Oops, wrong school.
Asher B. Durand, “An Old Man’s Reminiscenses (1845) [an example of Hudson River School painting]
Source

In terms of school– real school– I have found that hand-writing my notes often helps me remember things better, as it takes more time for me to record a thought by pen than it would take by key. However, I should note that in terms of comps, I have been typing up my thoughts based on my notes onto this blog; eventually, if I have time, I am hoping to type them all up as a Word document. Since I am still working on getting through my books and only have 3 weeks before school starts up again, I doubt that this will happen, but perhaps I will type them up over winter in preparation for writing my thesis. But whatever, the point is that repetition helps in addition to taking the time to write things down.

What I’m saying is: I like old school. It’s familiar. It comforts me. I love the feel of a book in my hands and being able to flip through my notebook to find a great thought I wrote down. And lists? Writing a list is almost meditative to me.

New toy. And a kitty.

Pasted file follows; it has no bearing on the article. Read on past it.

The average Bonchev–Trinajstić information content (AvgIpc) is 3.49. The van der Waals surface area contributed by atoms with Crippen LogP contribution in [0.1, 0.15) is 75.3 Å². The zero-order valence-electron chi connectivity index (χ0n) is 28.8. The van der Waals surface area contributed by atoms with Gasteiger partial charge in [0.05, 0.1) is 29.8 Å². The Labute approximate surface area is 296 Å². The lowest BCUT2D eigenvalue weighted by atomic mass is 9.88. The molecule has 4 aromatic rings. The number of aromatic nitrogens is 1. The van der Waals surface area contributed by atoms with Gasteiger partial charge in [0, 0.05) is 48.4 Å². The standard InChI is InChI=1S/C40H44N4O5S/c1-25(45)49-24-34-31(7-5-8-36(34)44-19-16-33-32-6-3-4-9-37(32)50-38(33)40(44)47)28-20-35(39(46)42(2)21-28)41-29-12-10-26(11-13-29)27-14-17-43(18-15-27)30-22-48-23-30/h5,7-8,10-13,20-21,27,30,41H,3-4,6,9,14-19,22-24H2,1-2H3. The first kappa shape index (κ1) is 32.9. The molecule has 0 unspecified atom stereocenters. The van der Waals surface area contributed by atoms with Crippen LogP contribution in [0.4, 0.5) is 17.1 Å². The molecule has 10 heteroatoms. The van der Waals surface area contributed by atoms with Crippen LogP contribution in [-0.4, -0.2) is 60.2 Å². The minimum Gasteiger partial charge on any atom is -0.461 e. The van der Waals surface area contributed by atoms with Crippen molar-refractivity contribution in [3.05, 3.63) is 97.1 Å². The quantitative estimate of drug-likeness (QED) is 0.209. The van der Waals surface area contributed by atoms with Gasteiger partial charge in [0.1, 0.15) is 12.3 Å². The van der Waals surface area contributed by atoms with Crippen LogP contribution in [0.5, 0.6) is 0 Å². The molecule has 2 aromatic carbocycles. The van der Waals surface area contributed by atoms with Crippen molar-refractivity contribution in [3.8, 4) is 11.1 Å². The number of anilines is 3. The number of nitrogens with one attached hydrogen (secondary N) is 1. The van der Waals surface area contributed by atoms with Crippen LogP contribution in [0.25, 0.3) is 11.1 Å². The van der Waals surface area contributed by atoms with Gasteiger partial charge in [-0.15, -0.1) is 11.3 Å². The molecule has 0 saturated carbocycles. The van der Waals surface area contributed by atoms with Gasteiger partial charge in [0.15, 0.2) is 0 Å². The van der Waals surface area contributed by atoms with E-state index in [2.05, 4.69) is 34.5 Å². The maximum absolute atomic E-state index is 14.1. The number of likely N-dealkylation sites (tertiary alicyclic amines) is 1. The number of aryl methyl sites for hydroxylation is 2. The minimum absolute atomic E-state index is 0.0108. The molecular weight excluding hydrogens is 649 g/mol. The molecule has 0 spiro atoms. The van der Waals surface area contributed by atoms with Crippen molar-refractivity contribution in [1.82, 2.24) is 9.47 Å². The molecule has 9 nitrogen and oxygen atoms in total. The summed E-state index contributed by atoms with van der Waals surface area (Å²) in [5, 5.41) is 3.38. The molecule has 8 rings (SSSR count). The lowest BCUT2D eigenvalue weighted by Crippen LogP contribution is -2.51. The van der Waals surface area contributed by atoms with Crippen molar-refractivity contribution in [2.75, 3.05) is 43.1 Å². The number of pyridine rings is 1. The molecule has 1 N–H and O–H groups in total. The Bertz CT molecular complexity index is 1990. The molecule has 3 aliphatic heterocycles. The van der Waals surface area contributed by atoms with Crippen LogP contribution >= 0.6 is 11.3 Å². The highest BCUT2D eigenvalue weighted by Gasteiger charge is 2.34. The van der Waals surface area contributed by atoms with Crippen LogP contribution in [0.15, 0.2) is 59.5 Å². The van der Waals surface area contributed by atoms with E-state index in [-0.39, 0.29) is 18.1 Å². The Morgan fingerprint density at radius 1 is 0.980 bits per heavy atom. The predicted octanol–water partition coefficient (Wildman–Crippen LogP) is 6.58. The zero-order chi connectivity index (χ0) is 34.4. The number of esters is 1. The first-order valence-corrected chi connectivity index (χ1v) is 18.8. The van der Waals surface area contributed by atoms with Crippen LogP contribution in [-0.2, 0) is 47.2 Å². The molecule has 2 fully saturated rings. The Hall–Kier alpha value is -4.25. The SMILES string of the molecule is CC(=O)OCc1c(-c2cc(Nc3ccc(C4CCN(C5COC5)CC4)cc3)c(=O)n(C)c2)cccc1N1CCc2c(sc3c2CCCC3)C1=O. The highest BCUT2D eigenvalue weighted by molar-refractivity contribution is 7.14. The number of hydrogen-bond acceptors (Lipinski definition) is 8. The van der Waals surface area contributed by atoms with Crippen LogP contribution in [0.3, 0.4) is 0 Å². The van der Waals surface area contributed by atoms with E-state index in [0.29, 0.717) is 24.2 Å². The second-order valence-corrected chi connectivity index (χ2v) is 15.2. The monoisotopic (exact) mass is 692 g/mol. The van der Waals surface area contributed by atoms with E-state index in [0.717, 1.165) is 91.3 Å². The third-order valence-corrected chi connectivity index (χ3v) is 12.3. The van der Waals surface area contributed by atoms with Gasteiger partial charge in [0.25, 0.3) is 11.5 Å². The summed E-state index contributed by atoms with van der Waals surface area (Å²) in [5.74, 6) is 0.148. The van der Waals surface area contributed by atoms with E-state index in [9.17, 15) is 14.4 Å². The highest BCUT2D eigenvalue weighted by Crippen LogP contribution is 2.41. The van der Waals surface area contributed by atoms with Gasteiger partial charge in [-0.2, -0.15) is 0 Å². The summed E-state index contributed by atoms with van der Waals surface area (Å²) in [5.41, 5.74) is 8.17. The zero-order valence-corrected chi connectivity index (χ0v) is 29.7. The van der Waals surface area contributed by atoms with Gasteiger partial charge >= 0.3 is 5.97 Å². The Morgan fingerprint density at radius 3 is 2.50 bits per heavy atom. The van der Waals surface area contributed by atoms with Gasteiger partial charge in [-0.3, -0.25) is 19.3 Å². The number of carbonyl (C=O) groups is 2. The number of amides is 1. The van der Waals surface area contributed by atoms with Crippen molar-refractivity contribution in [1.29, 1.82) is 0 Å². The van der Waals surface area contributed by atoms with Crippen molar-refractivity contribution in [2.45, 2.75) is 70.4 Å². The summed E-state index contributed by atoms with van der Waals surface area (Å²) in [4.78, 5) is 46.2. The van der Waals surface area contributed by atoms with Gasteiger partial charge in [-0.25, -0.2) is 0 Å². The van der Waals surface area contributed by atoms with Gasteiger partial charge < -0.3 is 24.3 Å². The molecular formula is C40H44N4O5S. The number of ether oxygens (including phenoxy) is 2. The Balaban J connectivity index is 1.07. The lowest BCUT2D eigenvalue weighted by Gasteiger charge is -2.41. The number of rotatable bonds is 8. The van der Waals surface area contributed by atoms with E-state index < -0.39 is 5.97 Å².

But alas, the time has come for me to join 2012. On Saturday, I bought an iPad 3. I had been wanting an iPad for a long time, but I had grown so comfortable (and by “comfortable” I mean “habitually miserable”) in my routines that I couldn’t convince myself that spending $600-ish was a worthwhile investment. At my school, almost all of our class readings are posted online. I am only on campus three days a week and my roundtrip commute by bus is about 3 hours. My class PDFs are usually not posted until Thursdays and Fridays– the days I am not on campus– so I would have to go to Kinko’s to print them out. I estimate that I spent about $150-200 on printing each semester, and it took about 45 minutes out of my preciously limited weekend time to get everything printed. The piles of paper at my desk in the grad office are embarrassing and filled with green-minded guilt.